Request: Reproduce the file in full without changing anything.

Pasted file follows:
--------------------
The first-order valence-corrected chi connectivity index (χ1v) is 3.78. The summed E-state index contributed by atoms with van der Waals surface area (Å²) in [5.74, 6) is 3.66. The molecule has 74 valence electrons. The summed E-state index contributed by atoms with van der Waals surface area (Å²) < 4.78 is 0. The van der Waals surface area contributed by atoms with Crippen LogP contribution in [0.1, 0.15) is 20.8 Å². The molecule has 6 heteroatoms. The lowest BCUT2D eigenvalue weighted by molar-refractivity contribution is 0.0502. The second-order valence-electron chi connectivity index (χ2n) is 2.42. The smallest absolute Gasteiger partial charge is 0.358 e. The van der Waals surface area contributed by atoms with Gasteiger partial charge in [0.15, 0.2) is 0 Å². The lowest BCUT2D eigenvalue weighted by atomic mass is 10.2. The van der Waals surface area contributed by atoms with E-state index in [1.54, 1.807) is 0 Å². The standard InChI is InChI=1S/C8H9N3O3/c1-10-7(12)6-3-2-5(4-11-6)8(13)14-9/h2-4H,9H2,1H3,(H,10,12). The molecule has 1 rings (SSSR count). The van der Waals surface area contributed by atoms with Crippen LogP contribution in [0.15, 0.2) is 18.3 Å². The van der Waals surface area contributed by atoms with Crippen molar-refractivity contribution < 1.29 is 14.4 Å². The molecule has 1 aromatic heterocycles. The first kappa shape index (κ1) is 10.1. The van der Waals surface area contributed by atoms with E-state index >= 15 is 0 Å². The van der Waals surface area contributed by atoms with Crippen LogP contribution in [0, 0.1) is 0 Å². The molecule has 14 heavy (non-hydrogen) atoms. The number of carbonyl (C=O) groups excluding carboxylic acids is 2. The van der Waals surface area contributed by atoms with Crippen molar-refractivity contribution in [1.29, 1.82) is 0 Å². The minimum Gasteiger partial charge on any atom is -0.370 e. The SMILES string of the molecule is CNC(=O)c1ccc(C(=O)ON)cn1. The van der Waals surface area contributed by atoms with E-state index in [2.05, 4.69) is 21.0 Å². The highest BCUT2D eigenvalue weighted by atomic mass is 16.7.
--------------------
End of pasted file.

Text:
The first-order valence-corrected chi connectivity index (χ1v) is 3.78. The summed E-state index contributed by atoms with van der Waals surface area (Å²) in [5.74, 6) is 3.66. The molecule has 74 valence electrons. The summed E-state index contributed by atoms with van der Waals surface area (Å²) < 4.78 is 0. The van der Waals surface area contributed by atoms with Crippen LogP contribution in [0.1, 0.15) is 20.8 Å². The molecule has 6 heteroatoms. The lowest BCUT2D eigenvalue weighted by molar-refractivity contribution is 0.0502. The second-order valence-electron chi connectivity index (χ2n) is 2.42. The smallest absolute Gasteiger partial charge is 0.358 e. The van der Waals surface area contributed by atoms with Gasteiger partial charge in [0.15, 0.2) is 0 Å². The lowest BCUT2D eigenvalue weighted by atomic mass is 10.2. The van der Waals surface area contributed by atoms with E-state index in [1.54, 1.807) is 0 Å². The standard InChI is InChI=1S/C8H9N3O3/c1-10-7(12)6-3-2-5(4-11-6)8(13)14-9/h2-4H,9H2,1H3,(H,10,12). The molecule has 1 rings (SSSR count). The van der Waals surface area contributed by atoms with Crippen LogP contribution in [0.15, 0.2) is 18.3 Å². The van der Waals surface area contributed by atoms with Crippen molar-refractivity contribution < 1.29 is 14.4 Å². The molecule has 1 aromatic heterocycles. The first kappa shape index (κ1) is 10.1. The van der Waals surface area contributed by atoms with E-state index >= 15 is 0 Å². The van der Waals surface area contributed by atoms with Crippen LogP contribution in [0, 0.1) is 0 Å². The molecule has 14 heavy (non-hydrogen) atoms. The number of carbonyl (C=O) groups excluding carboxylic acids is 2. The van der Waals surface area contributed by atoms with Crippen molar-refractivity contribution in [1.29, 1.82) is 0 Å². The minimum Gasteiger partial charge on any atom is -0.370 e. The SMILES string of the molecule is CNC(=O)c1ccc(C(=O)ON)cn1. The van der Waals surface area contributed by atoms with E-state index in [2.05, 4.69) is 21.0 Å². The highest BCUT2D eigenvalue weighted by atomic mass is 16.7.